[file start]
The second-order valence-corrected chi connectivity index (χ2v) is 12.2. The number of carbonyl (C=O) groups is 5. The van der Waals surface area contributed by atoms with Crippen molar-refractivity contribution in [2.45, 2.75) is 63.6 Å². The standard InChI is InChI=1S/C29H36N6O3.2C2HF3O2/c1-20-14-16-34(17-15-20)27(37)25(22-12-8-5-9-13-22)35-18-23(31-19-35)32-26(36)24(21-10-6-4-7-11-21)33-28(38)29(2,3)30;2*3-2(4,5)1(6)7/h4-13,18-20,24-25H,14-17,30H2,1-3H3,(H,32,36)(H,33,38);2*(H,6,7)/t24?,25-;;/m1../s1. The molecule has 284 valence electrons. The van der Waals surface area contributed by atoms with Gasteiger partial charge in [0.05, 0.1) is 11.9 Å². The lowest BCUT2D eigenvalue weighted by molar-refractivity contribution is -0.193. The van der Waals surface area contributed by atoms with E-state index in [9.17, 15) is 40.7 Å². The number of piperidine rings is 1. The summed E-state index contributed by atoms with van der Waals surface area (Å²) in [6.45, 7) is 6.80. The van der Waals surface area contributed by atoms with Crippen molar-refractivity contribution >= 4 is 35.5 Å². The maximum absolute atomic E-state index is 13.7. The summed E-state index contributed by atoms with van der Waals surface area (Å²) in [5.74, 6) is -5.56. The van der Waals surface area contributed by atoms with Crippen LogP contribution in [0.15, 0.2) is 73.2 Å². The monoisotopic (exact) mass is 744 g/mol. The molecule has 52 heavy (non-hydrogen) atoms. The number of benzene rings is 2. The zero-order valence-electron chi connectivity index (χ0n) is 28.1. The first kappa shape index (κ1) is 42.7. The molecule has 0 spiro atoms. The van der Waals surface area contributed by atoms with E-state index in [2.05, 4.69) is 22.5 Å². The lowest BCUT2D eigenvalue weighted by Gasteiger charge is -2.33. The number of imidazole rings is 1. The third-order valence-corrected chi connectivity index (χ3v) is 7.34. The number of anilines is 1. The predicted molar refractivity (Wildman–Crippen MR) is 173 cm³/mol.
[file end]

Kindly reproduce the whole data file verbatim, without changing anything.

The second-order valence-corrected chi connectivity index (χ2v) is 12.2. The number of carbonyl (C=O) groups is 5. The van der Waals surface area contributed by atoms with Crippen molar-refractivity contribution in [2.45, 2.75) is 63.6 Å². The standard InChI is InChI=1S/C29H36N6O3.2C2HF3O2/c1-20-14-16-34(17-15-20)27(37)25(22-12-8-5-9-13-22)35-18-23(31-19-35)32-26(36)24(21-10-6-4-7-11-21)33-28(38)29(2,3)30;2*3-2(4,5)1(6)7/h4-13,18-20,24-25H,14-17,30H2,1-3H3,(H,32,36)(H,33,38);2*(H,6,7)/t24?,25-;;/m1../s1. The molecule has 284 valence electrons. The van der Waals surface area contributed by atoms with Gasteiger partial charge in [0.05, 0.1) is 11.9 Å². The lowest BCUT2D eigenvalue weighted by molar-refractivity contribution is -0.193. The van der Waals surface area contributed by atoms with E-state index in [9.17, 15) is 40.7 Å². The number of piperidine rings is 1. The summed E-state index contributed by atoms with van der Waals surface area (Å²) in [6.45, 7) is 6.80. The van der Waals surface area contributed by atoms with Crippen molar-refractivity contribution >= 4 is 35.5 Å². The maximum absolute atomic E-state index is 13.7. The summed E-state index contributed by atoms with van der Waals surface area (Å²) in [5.74, 6) is -5.56. The van der Waals surface area contributed by atoms with Crippen LogP contribution in [0.15, 0.2) is 73.2 Å². The monoisotopic (exact) mass is 744 g/mol. The molecule has 52 heavy (non-hydrogen) atoms. The number of benzene rings is 2. The zero-order valence-electron chi connectivity index (χ0n) is 28.1. The first kappa shape index (κ1) is 42.7. The molecule has 0 spiro atoms. The van der Waals surface area contributed by atoms with E-state index in [2.05, 4.69) is 22.5 Å². The lowest BCUT2D eigenvalue weighted by Gasteiger charge is -2.33. The number of imidazole rings is 1. The third-order valence-corrected chi connectivity index (χ3v) is 7.34. The number of anilines is 1. The predicted molar refractivity (Wildman–Crippen MR) is 173 cm³/mol.